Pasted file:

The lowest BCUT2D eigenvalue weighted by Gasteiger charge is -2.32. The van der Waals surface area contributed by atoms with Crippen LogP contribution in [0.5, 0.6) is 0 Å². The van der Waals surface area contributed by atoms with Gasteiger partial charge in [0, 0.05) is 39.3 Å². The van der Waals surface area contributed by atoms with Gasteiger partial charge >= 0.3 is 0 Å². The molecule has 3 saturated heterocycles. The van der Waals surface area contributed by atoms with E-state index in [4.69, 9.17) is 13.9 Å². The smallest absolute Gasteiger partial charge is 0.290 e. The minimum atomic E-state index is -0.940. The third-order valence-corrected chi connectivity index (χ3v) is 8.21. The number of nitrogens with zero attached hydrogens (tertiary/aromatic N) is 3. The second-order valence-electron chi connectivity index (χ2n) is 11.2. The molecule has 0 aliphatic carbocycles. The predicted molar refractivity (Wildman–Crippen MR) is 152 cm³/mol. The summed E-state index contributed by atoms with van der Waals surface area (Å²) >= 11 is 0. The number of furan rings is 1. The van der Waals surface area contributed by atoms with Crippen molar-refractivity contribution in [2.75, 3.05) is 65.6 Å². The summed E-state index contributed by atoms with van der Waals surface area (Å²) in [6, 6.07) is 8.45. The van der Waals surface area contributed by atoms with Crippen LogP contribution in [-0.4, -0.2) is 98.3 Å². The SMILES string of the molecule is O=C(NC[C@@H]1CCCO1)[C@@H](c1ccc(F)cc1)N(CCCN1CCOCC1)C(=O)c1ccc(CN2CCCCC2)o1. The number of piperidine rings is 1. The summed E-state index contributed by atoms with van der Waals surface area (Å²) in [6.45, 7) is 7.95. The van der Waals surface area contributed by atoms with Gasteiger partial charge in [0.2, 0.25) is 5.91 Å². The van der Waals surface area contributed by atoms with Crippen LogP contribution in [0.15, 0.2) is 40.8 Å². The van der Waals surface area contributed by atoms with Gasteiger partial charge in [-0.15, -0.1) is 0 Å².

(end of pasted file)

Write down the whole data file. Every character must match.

The lowest BCUT2D eigenvalue weighted by Gasteiger charge is -2.32. The van der Waals surface area contributed by atoms with Crippen LogP contribution in [0.5, 0.6) is 0 Å². The van der Waals surface area contributed by atoms with Gasteiger partial charge in [0, 0.05) is 39.3 Å². The van der Waals surface area contributed by atoms with Gasteiger partial charge >= 0.3 is 0 Å². The molecule has 3 saturated heterocycles. The van der Waals surface area contributed by atoms with E-state index in [4.69, 9.17) is 13.9 Å². The smallest absolute Gasteiger partial charge is 0.290 e. The minimum atomic E-state index is -0.940. The third-order valence-corrected chi connectivity index (χ3v) is 8.21. The number of nitrogens with zero attached hydrogens (tertiary/aromatic N) is 3. The second-order valence-electron chi connectivity index (χ2n) is 11.2. The molecule has 0 aliphatic carbocycles. The predicted molar refractivity (Wildman–Crippen MR) is 152 cm³/mol. The summed E-state index contributed by atoms with van der Waals surface area (Å²) >= 11 is 0. The number of furan rings is 1. The van der Waals surface area contributed by atoms with Crippen molar-refractivity contribution in [2.75, 3.05) is 65.6 Å². The summed E-state index contributed by atoms with van der Waals surface area (Å²) in [6, 6.07) is 8.45. The van der Waals surface area contributed by atoms with Crippen LogP contribution in [-0.4, -0.2) is 98.3 Å². The SMILES string of the molecule is O=C(NC[C@@H]1CCCO1)[C@@H](c1ccc(F)cc1)N(CCCN1CCOCC1)C(=O)c1ccc(CN2CCCCC2)o1. The number of piperidine rings is 1. The summed E-state index contributed by atoms with van der Waals surface area (Å²) in [6.45, 7) is 7.95. The van der Waals surface area contributed by atoms with Gasteiger partial charge in [0.2, 0.25) is 5.91 Å². The van der Waals surface area contributed by atoms with Crippen LogP contribution in [0.15, 0.2) is 40.8 Å². The van der Waals surface area contributed by atoms with Gasteiger partial charge in [-0.15, -0.1) is 0 Å².